YouTube launches its rental service with 3,000 movie titles to get people to spend some of their allotted TV time on the video-sharing Website.
Google's YouTube video sharing Website entered the
streaming video fray in mass May 9, offering 3,000 movie titles in a bid to
compete with Netflix and Amazon.com in the burgeoning market for on-demand
it will sell
various and sundry popular Hollywood films, as well as a smattering of
independent and foreign fare in the U.S. through its new YouTube
The content, which comes from the likes of partners
Universal, Time Warner's Warner Bros. and Sony includes "Caddyshack,"
"Goodfellas," "Scarface," as well as fresher releases such
as "Inception," "The King's Speech," and the "Little
The movies will be paired with reviews from Rotten
Tomatoes and movie extras such a cast interviews and parodies. People may watch
movies by logging into their YouTube account on any computing device, including
their Google TV units.
YouTube is following Amazon in charging 99 cents to $3.99
for each video, as well as offering some free titles. Netflix, which has
largely scaled back its mail-delivery DVD business, offers its streaming
service in the U.S. for $7.99 per month.
Viewers who choose to stream a movie will have 30 days to
begin watching their rental, with 24 hours to finish watching it once they
start. YouTube is accepting all major credit cards.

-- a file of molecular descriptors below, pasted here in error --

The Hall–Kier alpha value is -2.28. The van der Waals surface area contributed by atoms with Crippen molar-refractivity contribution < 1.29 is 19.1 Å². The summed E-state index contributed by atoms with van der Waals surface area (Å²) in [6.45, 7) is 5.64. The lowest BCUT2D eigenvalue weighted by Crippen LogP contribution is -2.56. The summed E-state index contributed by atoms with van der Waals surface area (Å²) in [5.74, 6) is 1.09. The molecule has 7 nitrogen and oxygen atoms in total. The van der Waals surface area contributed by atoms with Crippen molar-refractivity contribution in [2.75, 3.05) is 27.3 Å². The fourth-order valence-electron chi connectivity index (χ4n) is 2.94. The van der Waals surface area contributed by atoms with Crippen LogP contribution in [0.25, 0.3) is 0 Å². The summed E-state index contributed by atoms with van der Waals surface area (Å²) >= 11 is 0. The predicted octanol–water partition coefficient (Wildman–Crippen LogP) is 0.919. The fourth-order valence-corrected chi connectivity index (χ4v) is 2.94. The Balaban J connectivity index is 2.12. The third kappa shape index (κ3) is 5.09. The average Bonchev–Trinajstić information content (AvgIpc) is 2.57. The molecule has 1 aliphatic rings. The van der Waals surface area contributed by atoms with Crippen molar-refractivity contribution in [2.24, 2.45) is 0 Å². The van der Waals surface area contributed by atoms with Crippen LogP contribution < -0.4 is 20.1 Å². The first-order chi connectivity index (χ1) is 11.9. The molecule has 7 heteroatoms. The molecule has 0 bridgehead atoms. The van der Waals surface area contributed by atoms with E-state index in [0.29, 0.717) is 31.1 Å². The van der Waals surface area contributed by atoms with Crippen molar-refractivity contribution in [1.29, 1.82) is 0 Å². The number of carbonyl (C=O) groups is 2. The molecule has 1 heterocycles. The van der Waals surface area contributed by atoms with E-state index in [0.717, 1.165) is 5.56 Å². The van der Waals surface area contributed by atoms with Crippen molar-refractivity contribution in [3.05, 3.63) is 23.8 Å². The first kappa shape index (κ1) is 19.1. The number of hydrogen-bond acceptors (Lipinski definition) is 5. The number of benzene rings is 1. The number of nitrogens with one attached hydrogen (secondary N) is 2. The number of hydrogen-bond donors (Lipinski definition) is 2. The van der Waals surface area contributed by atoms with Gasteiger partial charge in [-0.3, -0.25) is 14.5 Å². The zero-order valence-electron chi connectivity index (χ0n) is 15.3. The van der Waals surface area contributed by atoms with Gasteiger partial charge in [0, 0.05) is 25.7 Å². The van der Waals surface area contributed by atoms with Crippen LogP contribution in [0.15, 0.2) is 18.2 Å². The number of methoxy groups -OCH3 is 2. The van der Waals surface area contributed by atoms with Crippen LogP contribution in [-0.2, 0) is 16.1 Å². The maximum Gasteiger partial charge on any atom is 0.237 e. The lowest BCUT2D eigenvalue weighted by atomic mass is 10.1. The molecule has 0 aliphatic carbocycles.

a Q&A on the new service.
YouTube is coming at this market from the ground up.
While Netflix, Hulu and Amazon have delivered professional produced content
from their inception, YouTube is currently serving 2 billion mostly user-generated
videos each day across 350 million devices, such as PCs, smartphones, tablets
Despite this explosion in user-generated video, there is
only so much of that amateur content people are willing to watch.
learned, according to YouTube head Salar Kamangar, is that users would watch 15
minutes per day on YouTube, perhaps during a break for studies or work, but
spend 5 hours a day watching TV.
"As the lines between online and offline continue to
blur, we think that's going to change," Kalamangar
said in a blog post
Crucial to this plan is getting people to access YouTube
not just from their computers and handheld gadgets, but from their home entertainment
hubs: their TVs.
That's where Google TV comes in. Google TV
, the Android
and Google Chrome-based Web TV services, includes YouTube Leanback, which is
YouTube's effort to roll a video stream without interruption.
By pairing that service with streaming movies
, YouTube is
better positioned to meet its goal of serving consumers' 5 hours of TV viewing
Of course, Google TV heavily features a Netflix and Amazon.com
streaming applications so it remains to be seen if YouTube, which runs
Google TV is going to start favoring its own streaming service over